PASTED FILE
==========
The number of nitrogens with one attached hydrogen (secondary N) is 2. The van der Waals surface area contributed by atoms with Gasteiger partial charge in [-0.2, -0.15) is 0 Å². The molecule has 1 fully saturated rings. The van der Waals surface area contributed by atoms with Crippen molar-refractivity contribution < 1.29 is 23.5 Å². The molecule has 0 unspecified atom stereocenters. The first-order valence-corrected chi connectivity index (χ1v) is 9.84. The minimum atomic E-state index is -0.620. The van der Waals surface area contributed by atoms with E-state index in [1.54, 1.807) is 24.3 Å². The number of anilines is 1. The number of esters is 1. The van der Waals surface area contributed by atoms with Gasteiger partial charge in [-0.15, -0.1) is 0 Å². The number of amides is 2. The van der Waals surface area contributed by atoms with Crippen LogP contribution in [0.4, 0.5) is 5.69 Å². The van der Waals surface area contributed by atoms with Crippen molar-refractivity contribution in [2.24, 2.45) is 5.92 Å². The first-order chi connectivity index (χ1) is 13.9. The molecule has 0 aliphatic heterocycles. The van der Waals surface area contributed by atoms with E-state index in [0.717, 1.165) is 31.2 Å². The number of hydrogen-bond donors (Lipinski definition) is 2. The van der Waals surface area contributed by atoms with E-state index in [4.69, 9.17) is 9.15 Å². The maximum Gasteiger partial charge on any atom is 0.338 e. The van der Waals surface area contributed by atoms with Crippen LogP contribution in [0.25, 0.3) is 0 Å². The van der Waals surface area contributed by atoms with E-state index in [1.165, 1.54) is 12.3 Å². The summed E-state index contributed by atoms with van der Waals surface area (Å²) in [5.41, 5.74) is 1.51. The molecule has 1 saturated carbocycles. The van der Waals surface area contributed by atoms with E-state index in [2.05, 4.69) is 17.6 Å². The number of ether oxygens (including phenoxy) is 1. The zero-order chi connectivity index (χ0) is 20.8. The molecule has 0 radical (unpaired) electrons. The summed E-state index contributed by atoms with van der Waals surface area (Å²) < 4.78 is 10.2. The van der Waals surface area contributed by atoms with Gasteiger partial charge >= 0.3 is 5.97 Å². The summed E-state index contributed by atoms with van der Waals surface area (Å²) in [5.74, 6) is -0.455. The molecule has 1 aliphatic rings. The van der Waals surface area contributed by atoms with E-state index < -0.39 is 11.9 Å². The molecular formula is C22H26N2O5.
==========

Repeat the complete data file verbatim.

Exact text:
The number of nitrogens with one attached hydrogen (secondary N) is 2. The van der Waals surface area contributed by atoms with Gasteiger partial charge in [-0.2, -0.15) is 0 Å². The molecule has 1 fully saturated rings. The van der Waals surface area contributed by atoms with Crippen molar-refractivity contribution < 1.29 is 23.5 Å². The molecule has 0 unspecified atom stereocenters. The first-order valence-corrected chi connectivity index (χ1v) is 9.84. The minimum atomic E-state index is -0.620. The van der Waals surface area contributed by atoms with E-state index in [1.54, 1.807) is 24.3 Å². The number of anilines is 1. The number of esters is 1. The van der Waals surface area contributed by atoms with Gasteiger partial charge in [-0.15, -0.1) is 0 Å². The number of amides is 2. The van der Waals surface area contributed by atoms with Crippen LogP contribution in [0.4, 0.5) is 5.69 Å². The van der Waals surface area contributed by atoms with Crippen molar-refractivity contribution in [2.24, 2.45) is 5.92 Å². The first-order chi connectivity index (χ1) is 13.9. The molecule has 0 aliphatic heterocycles. The van der Waals surface area contributed by atoms with E-state index in [0.717, 1.165) is 31.2 Å². The number of hydrogen-bond donors (Lipinski definition) is 2. The van der Waals surface area contributed by atoms with E-state index in [4.69, 9.17) is 9.15 Å². The maximum Gasteiger partial charge on any atom is 0.338 e. The van der Waals surface area contributed by atoms with Crippen LogP contribution in [0.25, 0.3) is 0 Å². The van der Waals surface area contributed by atoms with E-state index in [1.165, 1.54) is 12.3 Å². The summed E-state index contributed by atoms with van der Waals surface area (Å²) in [5.41, 5.74) is 1.51. The molecule has 1 saturated carbocycles. The van der Waals surface area contributed by atoms with E-state index in [2.05, 4.69) is 17.6 Å². The number of ether oxygens (including phenoxy) is 1. The zero-order chi connectivity index (χ0) is 20.8. The molecule has 0 radical (unpaired) electrons. The summed E-state index contributed by atoms with van der Waals surface area (Å²) < 4.78 is 10.2. The van der Waals surface area contributed by atoms with Gasteiger partial charge >= 0.3 is 5.97 Å². The summed E-state index contributed by atoms with van der Waals surface area (Å²) in [5.74, 6) is -0.455. The molecule has 1 aliphatic rings. The van der Waals surface area contributed by atoms with E-state index < -0.39 is 11.9 Å². The molecular formula is C22H26N2O5.